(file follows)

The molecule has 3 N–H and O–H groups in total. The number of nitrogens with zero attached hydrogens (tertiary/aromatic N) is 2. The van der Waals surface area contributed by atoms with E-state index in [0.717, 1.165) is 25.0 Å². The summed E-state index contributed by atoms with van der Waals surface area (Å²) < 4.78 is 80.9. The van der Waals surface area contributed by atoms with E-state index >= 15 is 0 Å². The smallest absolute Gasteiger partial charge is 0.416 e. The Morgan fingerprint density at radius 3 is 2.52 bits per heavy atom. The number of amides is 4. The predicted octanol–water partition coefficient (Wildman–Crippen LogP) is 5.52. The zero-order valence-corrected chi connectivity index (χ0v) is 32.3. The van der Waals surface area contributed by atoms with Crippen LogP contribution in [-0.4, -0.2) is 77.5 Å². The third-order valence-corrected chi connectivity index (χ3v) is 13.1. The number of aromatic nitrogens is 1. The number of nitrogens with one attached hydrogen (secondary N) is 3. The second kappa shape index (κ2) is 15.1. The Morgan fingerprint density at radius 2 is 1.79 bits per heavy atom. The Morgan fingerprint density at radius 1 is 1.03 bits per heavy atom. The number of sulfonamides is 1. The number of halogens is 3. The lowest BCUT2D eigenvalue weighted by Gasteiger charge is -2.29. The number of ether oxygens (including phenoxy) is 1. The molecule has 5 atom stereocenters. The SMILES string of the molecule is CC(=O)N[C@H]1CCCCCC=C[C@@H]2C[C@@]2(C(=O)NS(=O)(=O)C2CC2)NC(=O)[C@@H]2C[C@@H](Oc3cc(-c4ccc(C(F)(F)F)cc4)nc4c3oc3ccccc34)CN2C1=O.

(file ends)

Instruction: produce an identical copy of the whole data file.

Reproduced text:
The molecule has 3 N–H and O–H groups in total. The number of nitrogens with zero attached hydrogens (tertiary/aromatic N) is 2. The van der Waals surface area contributed by atoms with E-state index in [0.717, 1.165) is 25.0 Å². The summed E-state index contributed by atoms with van der Waals surface area (Å²) < 4.78 is 80.9. The van der Waals surface area contributed by atoms with E-state index >= 15 is 0 Å². The smallest absolute Gasteiger partial charge is 0.416 e. The Morgan fingerprint density at radius 3 is 2.52 bits per heavy atom. The number of amides is 4. The predicted octanol–water partition coefficient (Wildman–Crippen LogP) is 5.52. The zero-order valence-corrected chi connectivity index (χ0v) is 32.3. The van der Waals surface area contributed by atoms with Crippen LogP contribution in [-0.4, -0.2) is 77.5 Å². The third-order valence-corrected chi connectivity index (χ3v) is 13.1. The number of aromatic nitrogens is 1. The number of nitrogens with one attached hydrogen (secondary N) is 3. The second kappa shape index (κ2) is 15.1. The Morgan fingerprint density at radius 2 is 1.79 bits per heavy atom. The Morgan fingerprint density at radius 1 is 1.03 bits per heavy atom. The number of sulfonamides is 1. The number of halogens is 3. The lowest BCUT2D eigenvalue weighted by Gasteiger charge is -2.29. The number of ether oxygens (including phenoxy) is 1. The molecule has 5 atom stereocenters. The SMILES string of the molecule is CC(=O)N[C@H]1CCCCCC=C[C@@H]2C[C@@]2(C(=O)NS(=O)(=O)C2CC2)NC(=O)[C@@H]2C[C@@H](Oc3cc(-c4ccc(C(F)(F)F)cc4)nc4c3oc3ccccc34)CN2C1=O.